Utilitarian Evaluation of Ford Pinto Case Utilitarian approach is based on simple cost-benefit analysis of each individual issue. The rule by which utilitarian classifies an action as moral if it produces more good than bad, and immoral if it produces more bad than good. In other words, cost-benefit analysis determines the morality of actions by measuring the consequences and how favorable they are to the people overall. These consequences include harm, honesty, justice and rights. According to Mills, no harm should be done to others, people should not be deceived and their rights to life, free expression, and safety should be acknowledged.
The action that I am going to evaluate is Fords reckless neglect of these principles, manipulation of the utilitarian theory to fit companys needs and unethical behavior in the Ford Pinto case. Many sides were affected by the Fords decision. The company, its CEO Lee Iacocca, and its customers were directly involved, and all the people driving behind the Pintos, insurance companies and many others were indirectly involved. To summarize the case, the Ford Pinto went on sale with hazardous design errors in the position of the fuel tank and near bolts, and the inclination for the fuel valve to leak in rollover accidents.
Mr. Iacocca rushed his engineers to make a design and produce a vehicle that will be less than 2000 pounds heavy and it would cost less than $2000. This turned out to be a good idea because Pinto sales were booming until 1972 when four people died. The accidents were occurring more and more and costing Ford millions in law suit damages. The Ford then did the cost-benefit analysis and demonstrated an abuse of Hu utilitarian principles, because the engineers knew about the errors and the company continued to sell the car as it was, without safety modifications.
According to Leggett, Ford weighed the risk of harm and the overall cost of avoiding it. (Leggett) In terms of numbers Ford estimated $10000 for victim’s pain and suffering and also took into consideration the cost to society for each estimated death. After conducting certain research Ford came up with some numbers: 180 deaths, 180 serious burn injuries, 2100 vehicles lost. The total cost amounted to $49. 5 million. Next step was to calculate the cost of recalling the cars and eliminating the error.
The projected total of recall was $137 million, for 11 million vehicles at $11 dollars per tank and $11 per unit for other modifications. In the eyes of Fords executives, this decision was easy to make as costs outweighed benefits by $87 million (Leggett). The value of human life was put a figure on, and people became economic commodities through this cost benefit analysis. I came across information that the Ford even overestimated the cost of recall and that more accurate number would be about $63. 5 million in cost of modification. In my opinion Ford had to bear $15 million in order to save the lives of the people who trusted it.
If Ford did this, utilitarian ethics and normative principles would be satisfied and this action would provide the most good the for most people involved. At the end, Ford was punished in a way that they paid much more in compensations then their cost analysis predicted. It is true that Ford did not do anything illegal, their Pinot design followed all the standards at that time but they knew about errors and dangers for people driving it and disregarded ethics, misinterpreted utilitarianism and made morally wrong decision at that time aspects (Lacey).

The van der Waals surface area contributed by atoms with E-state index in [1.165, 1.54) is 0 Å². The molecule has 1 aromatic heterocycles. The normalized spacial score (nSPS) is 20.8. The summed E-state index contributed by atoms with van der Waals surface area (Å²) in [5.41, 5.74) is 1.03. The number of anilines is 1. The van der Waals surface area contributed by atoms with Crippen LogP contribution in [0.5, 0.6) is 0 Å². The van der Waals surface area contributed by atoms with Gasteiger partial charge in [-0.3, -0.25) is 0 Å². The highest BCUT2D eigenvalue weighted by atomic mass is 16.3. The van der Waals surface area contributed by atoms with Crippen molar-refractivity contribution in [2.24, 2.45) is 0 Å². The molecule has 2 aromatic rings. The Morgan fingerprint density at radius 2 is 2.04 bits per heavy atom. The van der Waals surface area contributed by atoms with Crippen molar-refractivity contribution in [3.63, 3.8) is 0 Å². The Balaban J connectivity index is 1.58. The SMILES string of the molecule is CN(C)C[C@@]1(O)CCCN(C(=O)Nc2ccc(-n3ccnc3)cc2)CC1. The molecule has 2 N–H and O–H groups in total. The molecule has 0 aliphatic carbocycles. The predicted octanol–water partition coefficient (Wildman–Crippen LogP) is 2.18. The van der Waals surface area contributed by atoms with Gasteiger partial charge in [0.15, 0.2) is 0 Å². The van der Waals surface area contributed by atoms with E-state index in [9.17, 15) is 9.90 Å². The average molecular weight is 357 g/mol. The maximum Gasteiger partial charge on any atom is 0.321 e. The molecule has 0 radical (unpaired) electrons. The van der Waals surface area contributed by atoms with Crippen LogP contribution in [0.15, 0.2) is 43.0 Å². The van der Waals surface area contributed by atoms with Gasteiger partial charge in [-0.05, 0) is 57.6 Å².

Hu Ford Pinto case is one of the most controversial ethical dilemmas ever presented in the business world. Ford tried to use utilitarian approach to make a decision and in that way knowingly tried to put dollar amount next to people lives. Ford followed the guidelines of the theory but it misinterpreted and abused the findings and failed to apply ethical concepts in change for companys profits. In my opinion, no theory can be used to put a value on life in exchange for money. Ford disregarded the inherent principles of utilitarianism and their action is morally wrong.
Ford made a decision not to recall Pintos showed their belief that they did not do anything wrong, and because they did not at first due to insufficient safety tests it was not their fault and they did not try to deceive the general public. After they found out about flaws, they conducted utilitarian analysis to help them make a decision that will maximize the good overall. Well, the theory cannot measure people deaths and losses and Ford felt that on their skin through millions in lawsuits and compensations to all the people involved.
It is not possible to estimate consequences correctly or put numbers between benefits and harms by a simple costbenefit analysis. In theory, the assessment of consequences can be used to measure overall good or bad effect. In reality, this will rarely provide trustworthy results of the amounts of good or bad as a consequence of taking or not taking certain action. Many companies use cost-benefit analysis to consider the morality of their actions in the modern business world, which advocates positive influence of utilitarianism
ethical business practice. Nonetheless, this influence is only positive to the extent that the costs are truly represented and precisely determined. To conclude, following the steps of utilitarian analysis I ruled that Fords cost benefit analysis did not provide truthful results and understated the cost of human life. For that reason, Hu their action not to recall the Pintos provided more bad than good for all the parties involved and according to the utilitarian approach this was a morally wrong decision. Works Cited Birsch, Douglas and John Fielder.